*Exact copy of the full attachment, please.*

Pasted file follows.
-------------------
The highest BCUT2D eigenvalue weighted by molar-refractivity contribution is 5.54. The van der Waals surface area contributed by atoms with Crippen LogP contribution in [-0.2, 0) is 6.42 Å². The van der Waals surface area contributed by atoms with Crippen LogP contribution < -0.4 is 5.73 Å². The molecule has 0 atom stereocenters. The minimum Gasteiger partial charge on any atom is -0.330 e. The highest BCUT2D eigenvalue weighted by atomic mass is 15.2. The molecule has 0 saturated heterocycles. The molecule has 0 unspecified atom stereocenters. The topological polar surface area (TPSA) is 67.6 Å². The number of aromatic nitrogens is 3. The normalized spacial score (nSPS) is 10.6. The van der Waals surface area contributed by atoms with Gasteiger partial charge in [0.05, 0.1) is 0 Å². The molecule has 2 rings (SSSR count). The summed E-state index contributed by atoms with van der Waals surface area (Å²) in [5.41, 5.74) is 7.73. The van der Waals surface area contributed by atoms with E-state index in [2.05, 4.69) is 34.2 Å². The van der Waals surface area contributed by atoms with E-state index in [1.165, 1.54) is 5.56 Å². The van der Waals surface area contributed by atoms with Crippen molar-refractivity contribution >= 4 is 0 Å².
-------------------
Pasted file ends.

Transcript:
The highest BCUT2D eigenvalue weighted by molar-refractivity contribution is 5.54. The van der Waals surface area contributed by atoms with Crippen LogP contribution in [-0.2, 0) is 6.42 Å². The van der Waals surface area contributed by atoms with Crippen LogP contribution < -0.4 is 5.73 Å². The molecule has 0 atom stereocenters. The minimum Gasteiger partial charge on any atom is -0.330 e. The highest BCUT2D eigenvalue weighted by atomic mass is 15.2. The molecule has 0 saturated heterocycles. The molecule has 0 unspecified atom stereocenters. The topological polar surface area (TPSA) is 67.6 Å². The number of aromatic nitrogens is 3. The normalized spacial score (nSPS) is 10.6. The van der Waals surface area contributed by atoms with Gasteiger partial charge in [0.05, 0.1) is 0 Å². The molecule has 2 rings (SSSR count). The summed E-state index contributed by atoms with van der Waals surface area (Å²) in [5.41, 5.74) is 7.73. The van der Waals surface area contributed by atoms with E-state index in [2.05, 4.69) is 34.2 Å². The van der Waals surface area contributed by atoms with E-state index in [1.165, 1.54) is 5.56 Å². The van der Waals surface area contributed by atoms with Crippen molar-refractivity contribution >= 4 is 0 Å².